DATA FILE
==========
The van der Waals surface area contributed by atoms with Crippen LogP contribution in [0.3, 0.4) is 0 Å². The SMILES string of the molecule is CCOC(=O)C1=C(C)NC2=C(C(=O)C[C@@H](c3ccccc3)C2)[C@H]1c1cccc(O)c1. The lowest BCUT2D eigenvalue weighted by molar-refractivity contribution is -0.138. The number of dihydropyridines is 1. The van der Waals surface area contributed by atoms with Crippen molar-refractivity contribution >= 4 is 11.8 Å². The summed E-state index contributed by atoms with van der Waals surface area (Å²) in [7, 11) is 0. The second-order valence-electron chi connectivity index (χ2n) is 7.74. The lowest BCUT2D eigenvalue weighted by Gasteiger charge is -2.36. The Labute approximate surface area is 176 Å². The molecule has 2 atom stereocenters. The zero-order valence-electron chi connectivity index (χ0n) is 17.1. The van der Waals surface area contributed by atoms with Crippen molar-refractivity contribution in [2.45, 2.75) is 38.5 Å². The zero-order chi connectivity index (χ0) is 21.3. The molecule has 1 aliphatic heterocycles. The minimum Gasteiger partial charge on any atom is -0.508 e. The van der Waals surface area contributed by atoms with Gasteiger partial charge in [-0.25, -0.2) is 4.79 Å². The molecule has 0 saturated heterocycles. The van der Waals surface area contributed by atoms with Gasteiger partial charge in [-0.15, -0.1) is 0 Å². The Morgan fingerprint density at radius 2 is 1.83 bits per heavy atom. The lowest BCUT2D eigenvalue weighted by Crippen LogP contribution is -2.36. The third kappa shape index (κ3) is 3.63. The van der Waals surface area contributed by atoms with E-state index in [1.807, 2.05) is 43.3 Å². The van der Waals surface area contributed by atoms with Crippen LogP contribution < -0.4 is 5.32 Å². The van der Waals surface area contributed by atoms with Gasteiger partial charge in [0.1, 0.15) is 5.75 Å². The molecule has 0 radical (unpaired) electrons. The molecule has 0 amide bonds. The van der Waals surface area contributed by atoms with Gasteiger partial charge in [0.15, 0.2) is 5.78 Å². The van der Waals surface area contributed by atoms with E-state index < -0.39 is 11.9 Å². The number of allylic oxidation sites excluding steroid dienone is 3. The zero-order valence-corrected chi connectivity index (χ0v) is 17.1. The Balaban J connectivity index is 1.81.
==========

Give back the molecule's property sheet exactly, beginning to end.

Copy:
The van der Waals surface area contributed by atoms with Crippen LogP contribution in [0.3, 0.4) is 0 Å². The SMILES string of the molecule is CCOC(=O)C1=C(C)NC2=C(C(=O)C[C@@H](c3ccccc3)C2)[C@H]1c1cccc(O)c1. The lowest BCUT2D eigenvalue weighted by molar-refractivity contribution is -0.138. The number of dihydropyridines is 1. The van der Waals surface area contributed by atoms with Crippen molar-refractivity contribution >= 4 is 11.8 Å². The summed E-state index contributed by atoms with van der Waals surface area (Å²) in [7, 11) is 0. The second-order valence-electron chi connectivity index (χ2n) is 7.74. The lowest BCUT2D eigenvalue weighted by Gasteiger charge is -2.36. The Labute approximate surface area is 176 Å². The molecule has 2 atom stereocenters. The zero-order valence-electron chi connectivity index (χ0n) is 17.1. The van der Waals surface area contributed by atoms with Crippen molar-refractivity contribution in [2.45, 2.75) is 38.5 Å². The zero-order chi connectivity index (χ0) is 21.3. The molecule has 1 aliphatic heterocycles. The minimum Gasteiger partial charge on any atom is -0.508 e. The van der Waals surface area contributed by atoms with Gasteiger partial charge in [-0.25, -0.2) is 4.79 Å². The molecule has 0 saturated heterocycles. The van der Waals surface area contributed by atoms with Gasteiger partial charge in [-0.15, -0.1) is 0 Å². The Morgan fingerprint density at radius 2 is 1.83 bits per heavy atom. The lowest BCUT2D eigenvalue weighted by Crippen LogP contribution is -2.36. The third kappa shape index (κ3) is 3.63. The van der Waals surface area contributed by atoms with E-state index in [1.807, 2.05) is 43.3 Å². The van der Waals surface area contributed by atoms with Crippen LogP contribution < -0.4 is 5.32 Å². The van der Waals surface area contributed by atoms with Gasteiger partial charge in [0.1, 0.15) is 5.75 Å². The molecule has 0 radical (unpaired) electrons. The molecule has 0 amide bonds. The van der Waals surface area contributed by atoms with Gasteiger partial charge in [0.15, 0.2) is 5.78 Å². The van der Waals surface area contributed by atoms with E-state index < -0.39 is 11.9 Å². The number of allylic oxidation sites excluding steroid dienone is 3. The zero-order valence-corrected chi connectivity index (χ0v) is 17.1. The Balaban J connectivity index is 1.81.